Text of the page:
Federal government urged to fast track migration plan

Laine Clark |

Queensland Deputy Premier Cameron Dick has urged the commonwealth to get cracking on migration cuts.
Queensland Deputy Premier Cameron Dick has urged the commonwealth to get cracking on migration cuts.

A looming housing crisis has prompted calls for the commonwealth to fast track plans to halve overseas migration.

Queensland Deputy Premier Cameron Dick says prompt action must be taken after record numbers flocked to the state.

However Mr Dick says it is “offensive” to suggest the state government is courting the anti-immigration and One Nation vote ahead of the October state election.

Mr Dick said Queensland would struggle to keep up with housing demand, revealing the state’s population had grown by a record 144,000 – including 88,000 from overseas – in the year to September 2023.

A nationwide spike in the number of people coming to Australia in the past year recently prompted the federal government to announce an overhaul of the migration system, including a plan to halve net overseas migration by 2025.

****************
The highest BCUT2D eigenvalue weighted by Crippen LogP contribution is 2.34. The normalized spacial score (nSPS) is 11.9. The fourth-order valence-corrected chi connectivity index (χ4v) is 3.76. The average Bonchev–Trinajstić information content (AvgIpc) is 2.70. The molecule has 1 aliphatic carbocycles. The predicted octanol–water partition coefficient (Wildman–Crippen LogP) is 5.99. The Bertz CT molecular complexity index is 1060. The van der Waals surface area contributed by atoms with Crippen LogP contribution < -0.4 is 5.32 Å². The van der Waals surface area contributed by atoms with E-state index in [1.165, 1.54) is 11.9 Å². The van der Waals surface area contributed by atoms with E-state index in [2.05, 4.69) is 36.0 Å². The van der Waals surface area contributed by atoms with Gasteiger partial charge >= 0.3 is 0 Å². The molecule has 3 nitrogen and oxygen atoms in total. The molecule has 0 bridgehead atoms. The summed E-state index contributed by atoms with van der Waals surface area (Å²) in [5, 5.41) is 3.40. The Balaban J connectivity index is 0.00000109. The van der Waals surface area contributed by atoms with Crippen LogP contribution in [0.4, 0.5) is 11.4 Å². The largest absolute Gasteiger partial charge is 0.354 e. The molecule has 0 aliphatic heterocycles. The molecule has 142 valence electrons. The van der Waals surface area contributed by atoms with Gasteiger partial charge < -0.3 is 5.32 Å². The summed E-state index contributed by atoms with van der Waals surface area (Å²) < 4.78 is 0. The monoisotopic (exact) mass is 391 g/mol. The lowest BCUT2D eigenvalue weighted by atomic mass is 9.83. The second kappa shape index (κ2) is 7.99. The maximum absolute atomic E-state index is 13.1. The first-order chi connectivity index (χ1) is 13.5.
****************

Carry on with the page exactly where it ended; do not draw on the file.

Mr Dick on Tuesday backed the strategy but urged the government to
“get on with that”.

“Something needs to happen and that is why we are calling on the federal government to take prompt action to reduce migration,” he said.

Mr Dick said on current figures Queensland would need about 60,000 new houses to keep up with the influx.

“We have got a demand problem now when it comes to housing in particular,” he said.

“That’s just the reality. We’ve done everything we can. We’ve pulled every possible lever.”

Asked if his Labor party was stealing One Nation’s policies before the election, Mr Dick said: “I reject that entirely. That is quite an offensive thing to say.

“That’s not our position at all…Queensland has built its history on migration.”

Mr Dick said skilled migration was still needed, with the state government reportedly welcoming the commonwealth’s agreement to prioritise visas for construction workers.

Opposition Leader David Crisafulli accused the state government of poor planning “after welcoming everybody in”.

“What we’re seeing today is a government that will do and say anything in the shadows of an election after being cheerleaders for migration for a decade and just not planning for it,” he told reporters.